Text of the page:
An overlooked area of potential for harnessing public-private partnerships (PPP) in the Philippines is healthcare. Proof of success and sustainability of PPPs in this sector is the current National Malaria Control Program (NMCP)—a concerted effort of the Department of Health and local government units, together with private enterprises, non-profit organizations and benefactors.

The NMCP has successfully reduced sickness and deaths due to malaria by 83 percent and 93 percent, respectively, as of end 2013 compared to 2005 figures. These reductions were achieved ahead of the 2015 deadline set by the sixth UN Millennium Development Goal, which is to halt and reverse the spread of malaria by 50 percent.

From 46,342 confirmed cases recorded in 2005, malaria cases were down to only 7,720 in 2013.  Over the past four years, five more provinces have been declared malaria-free: Camarines Sur, Batanes, Dinagat Island, Romblon, and Batangas, bringing the total to 27.  There are 10 other provinces which have not registered any malaria case for three or more consecutive years, and are now primary candidates for attaining a malaria-free status.

While malaria continues to be a health burden in 53 provinces across the country—putting an estimated six million Filipinos at most risk for contracting the infection, especially children, indigenous peoples, and residents of far-flung areas—the strides that the NMCP has achieved are nothing less than remarkable and impactful. The program’s underlying PPP framework is considered pivotal to its enduring success.

Replicating success

The Movement Against Malaria (MAM) is the country’s current campaign towards malaria elimination. It showcases the PPP in malaria and is supported by the grant for malaria of The Global Fund to Fight AIDS, TB, and Malaria.

Pilipinas Shell Foundation, Inc. (PSFI), the social development arm of the Shell companies in the Philippines (SciP), is the principal recipient of The Global Fund grant, which manages MAM  in partnership with the DOH, local government units (LGUs), community health workers, and volunteers.  DOH provides technical expertise and overall direction to MAM, while LGUs have been tapped to provide additional resources for the program, including human resources, coordination, transportation, allowances for health workers, and other logistics.

Shell’s involvement in malaria control could be traced back in Palawan as far back as in 1999.  While the construction of the Malampaya Gas-to-Power Project was underway, Shell Philippines Exploration B.V. (SPEX) and its joint venture partners (Philippine National Oil Company–Exploration Corporation and Chevron Malampaya LLC) simultaneously launched a grassroots campaign called Kilusan Ligtas Malaria (KLM).

KLM was the product of a broad stakeholder consultation led by the SPEX joint venture partners, PSFI, and the Provincial Government of Palawan. Local leaders and residents had identified malaria as a major burden in their community—causing almost 80,000 Palaweños to become sick, and hundreds to perish.

The success and effectiveness of KLM did not escape the attention of the Global Fund, which provided PSFI its first grant for a malaria control program covering five provinces (Palawan, Apayao, Quirino, Sulu, and Tawi-Tawi) from 2006 to 2009. In 2010, PSFI received recognition for its outstanding management of the program, which also led to another grant by The Global Fund, expanding its coverage to 40 of the 53 malaria endemic provinces in the country.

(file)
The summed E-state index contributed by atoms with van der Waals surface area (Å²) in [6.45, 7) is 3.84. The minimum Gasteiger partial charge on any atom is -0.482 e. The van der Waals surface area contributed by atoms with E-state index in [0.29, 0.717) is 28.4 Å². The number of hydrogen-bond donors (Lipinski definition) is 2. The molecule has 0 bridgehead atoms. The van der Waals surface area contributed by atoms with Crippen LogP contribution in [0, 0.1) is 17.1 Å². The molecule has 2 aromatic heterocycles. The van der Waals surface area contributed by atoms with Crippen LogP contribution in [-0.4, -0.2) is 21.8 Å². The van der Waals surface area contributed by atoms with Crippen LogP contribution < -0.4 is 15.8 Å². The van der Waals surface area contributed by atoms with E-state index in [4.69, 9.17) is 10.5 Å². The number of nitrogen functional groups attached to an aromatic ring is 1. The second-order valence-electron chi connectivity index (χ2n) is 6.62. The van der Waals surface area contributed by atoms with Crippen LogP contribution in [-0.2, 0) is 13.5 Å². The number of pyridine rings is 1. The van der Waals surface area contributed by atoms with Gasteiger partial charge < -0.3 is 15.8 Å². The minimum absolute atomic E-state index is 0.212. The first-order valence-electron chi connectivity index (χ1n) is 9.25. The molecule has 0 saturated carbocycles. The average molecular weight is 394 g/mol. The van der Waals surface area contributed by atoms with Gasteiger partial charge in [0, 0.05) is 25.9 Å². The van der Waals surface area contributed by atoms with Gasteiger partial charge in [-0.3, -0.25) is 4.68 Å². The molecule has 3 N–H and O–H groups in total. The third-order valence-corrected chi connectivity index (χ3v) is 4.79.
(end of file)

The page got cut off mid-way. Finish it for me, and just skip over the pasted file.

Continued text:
Transparency and accountability

“Just as Shell has found its own unique role in the Philippines’ Malaria Control Program, I am certain other enterprises, big or small, have roles to play in malaria as well, not only in the Philippines but, across Asia Pacific,” said SciP country chair Edgar O. Chua to private sector players in support of malaria elimination during the Sixth Regional Meeting of the Asia Pacific Malaria Elimination Network held recently in Makati City. 

Shell marks its centennial of operations in the Philippines this year, and PSFI’s involvement in such seminal projects as MAM solidifies the power, energy and gas technology leader’s increasing orientation toward social investment and contribution to nation-building. Shell’s many other areas of focus in its advocacies include youth development, smarter mobility, road safety, environmental management, developing new energy sources, and many more.

Shell has committed to MAM its expertise in community engagement, partnership building, financial management, and procurement and distribution of supplies and logistics, which include long-lasting insecticidal nets (LLIN) and malarial drugs. Religious use of LLINs or mosquito nets lined with insecticide remains to be the best way to prevent malaria.

Moreover, PSFI’s sound financial management has enabled the MAM to realize savings resulting from competitive bidding and procurement practices, transparent use of program funds, use of new technologies to bring down communication and transportation costs, and mobilization of resources from local partners. 

Savings have been re-allocated to procure more goods such as LLINs, spray cans, microscopes, and malaria rapid diagnostic test kits.  Savings realized also allowed for more community health workers to be trained in various livelihood skills to help them augment their incomes so that they may continue to provide services to support the malaria control program.